Managing IT Risk — Part 3


In a competitive business environment, every organisation operates in a climate of risk. It is never possible to remove all risk from a business, but it is important to assess and reduce risk to an acceptable level where possible.

In relation to Information Technology (IT), assessing and minimising risk has become increasingly important over the past decade and more, particularly for businesses that rely heavily on technology. Therefore, it’s vital that business owners understand, monitor and control risk — especially as the IT environment continues to change rapidly causing new IT-related risks to appear regularly.

Part 1 of this article will provide you with some examples of IT-related risks facing businesses today. Part 2 of this article will show you how to identify and assess the IT-related risks facing your business. This article will provide you with some ideas on how to reduce these risks and their potential impact to your business.

Risk mitigation — risk reduction

If your assessment shows that you have unacceptably high levels of risks to your business, then you need to take some action to counter them.

You could:

  • reduce the probability of the risk affecting your business.
  • limit the impact of the risk if it does occur.

In practice you will often wish to do both. However, generally you should try to reduce the probability of the risk affecting your business in the first place.

One way of doing this is risk avoidance, ie avoid doing the things that could lead to a problem occurring in the first place, such as not entering into a line of business, a particular deal or a new IT project, because it carries a risk.

However, this might mean that you end up not doing anything new, and hence not being able to benefit fully from business opportunities.

You could instead take a more positive approach by changing the way in which you carry out an activity. This is quite appropriate to IT-related risk, and usually involves adopting a best practice approach to acquiring or operating IT systems.

Risk mitigation — impact reduction

There are inevitably some risks to your business that you can neither eliminate nor reduce to an acceptable level.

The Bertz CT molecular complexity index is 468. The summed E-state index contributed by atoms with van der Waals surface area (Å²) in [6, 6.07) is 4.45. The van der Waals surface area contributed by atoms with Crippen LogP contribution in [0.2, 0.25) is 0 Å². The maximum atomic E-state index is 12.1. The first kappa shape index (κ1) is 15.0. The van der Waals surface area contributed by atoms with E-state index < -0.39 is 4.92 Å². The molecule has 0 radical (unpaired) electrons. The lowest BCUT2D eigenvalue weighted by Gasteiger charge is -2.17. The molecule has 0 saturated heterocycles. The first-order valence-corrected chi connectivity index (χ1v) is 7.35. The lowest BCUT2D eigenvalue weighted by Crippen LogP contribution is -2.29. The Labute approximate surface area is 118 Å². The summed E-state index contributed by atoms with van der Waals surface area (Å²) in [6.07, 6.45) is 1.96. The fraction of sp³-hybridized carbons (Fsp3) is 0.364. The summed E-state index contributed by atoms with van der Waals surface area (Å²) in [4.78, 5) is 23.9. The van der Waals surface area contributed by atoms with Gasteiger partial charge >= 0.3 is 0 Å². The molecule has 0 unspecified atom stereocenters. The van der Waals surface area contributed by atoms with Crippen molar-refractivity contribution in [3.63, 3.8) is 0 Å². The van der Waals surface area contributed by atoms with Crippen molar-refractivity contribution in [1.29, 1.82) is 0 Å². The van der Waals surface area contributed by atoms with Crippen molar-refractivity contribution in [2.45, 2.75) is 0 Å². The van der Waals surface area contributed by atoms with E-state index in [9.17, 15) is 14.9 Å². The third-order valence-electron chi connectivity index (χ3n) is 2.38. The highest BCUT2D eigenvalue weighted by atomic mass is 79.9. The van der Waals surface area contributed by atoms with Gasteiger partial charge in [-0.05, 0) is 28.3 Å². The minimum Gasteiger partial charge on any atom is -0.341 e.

For these, you can only mitigate those risks by assessing what might happen as a result of the problem and reducing their impact should they occur.

In many situations, the greatest damage can occur because no one fully understands the nature of the problem and instead you end up making it worse. This can be avoided by adopting common-sense procedures, which should be part of your risk mitigation approach:

  • Do not take any actions that could exacerbate the problem. For example, if there is a problem with accessing files from a back-up tape using a tape drive, you should investigate whether the problem is caused by the drive, rather than just assuming there is a problem with the tape and then potentially damaging other tapes by placing them in a faulty drive.
  • Implement documented procedures for dealing with likely threats, and train your staff in their use. For example, there are many ways that a virus can get into your system, so you should have plans for quarantining affected parts of the system so that the problem doesn’t spread.

An important part of impact reduction is the early detection of problems. Where you have a risk that you can’t eliminate, you should ensure that you have a fail-safe method of detecting the problem if and when it occurs.

Often failures are very obvious. However, occasionally, particularly in continuous or recurring processes, a failure may occur silently, and its impact will grow over time. If you identify this type of risk you should build in a periodic check to detect the problem as soon as possible.

Don’t forget that to reduce the cost impact of a problem should it occur, you could take out insurance. This is a form of risk transfer and is a normal part of doing business for most organisations nowadays.

Contingency Plans

A contingency plan is an impact-reduction measure. It should describe in detail what you and your staff will do if a particular problem impacts your business.

You may need a contingency plan when:

  • you identify a risk that you think has a high chance of happening and will have a high impact.
  • you try to find ways of reducing the likelihood of the event, but you cannot reduce the risk to an acceptable level.
  • the residual risk is still so large that you need to take a structured approach to reduce its likely impact.

The main considerations that you should address in a contingency plan are:

  • scope — what particular risk is the contingency plan designed for?
  • initiation — how you will know when to put the plan into action?
  • actions — what sequence of actions you will take in order to control the problem and minimise its impact?
  • roles and responsibilities — who will do what and when?

Good contingency plans are usually based on the shared experience of managers working together.

An important form of contingency plan is a business continuity plan (BCP). This is typically created to cover the most serious of problems, such as the complete loss of all your servers and network infrastructure due to a fire or natural disaster.

Such plans may involve planning for the rapid acquisition of temporary buildings, reciprocal arrangements with other organisations, special staffing arrangements, etc.

BCPs should be tested if possible. A test could be a simple paper exercise where different parts of the recovery procedure are run through by the people involved. This is adequate for simple plans.

A full test of a BCP requires a full exercise. This will usually involve many people and significant cost because it will disrupt normal activities. Therefore, any exercise of this type should be carefully planned and budgeted. Those firms who take risk seriously will likely perform a full BCP drill on an annual (if not bi-annual) basis.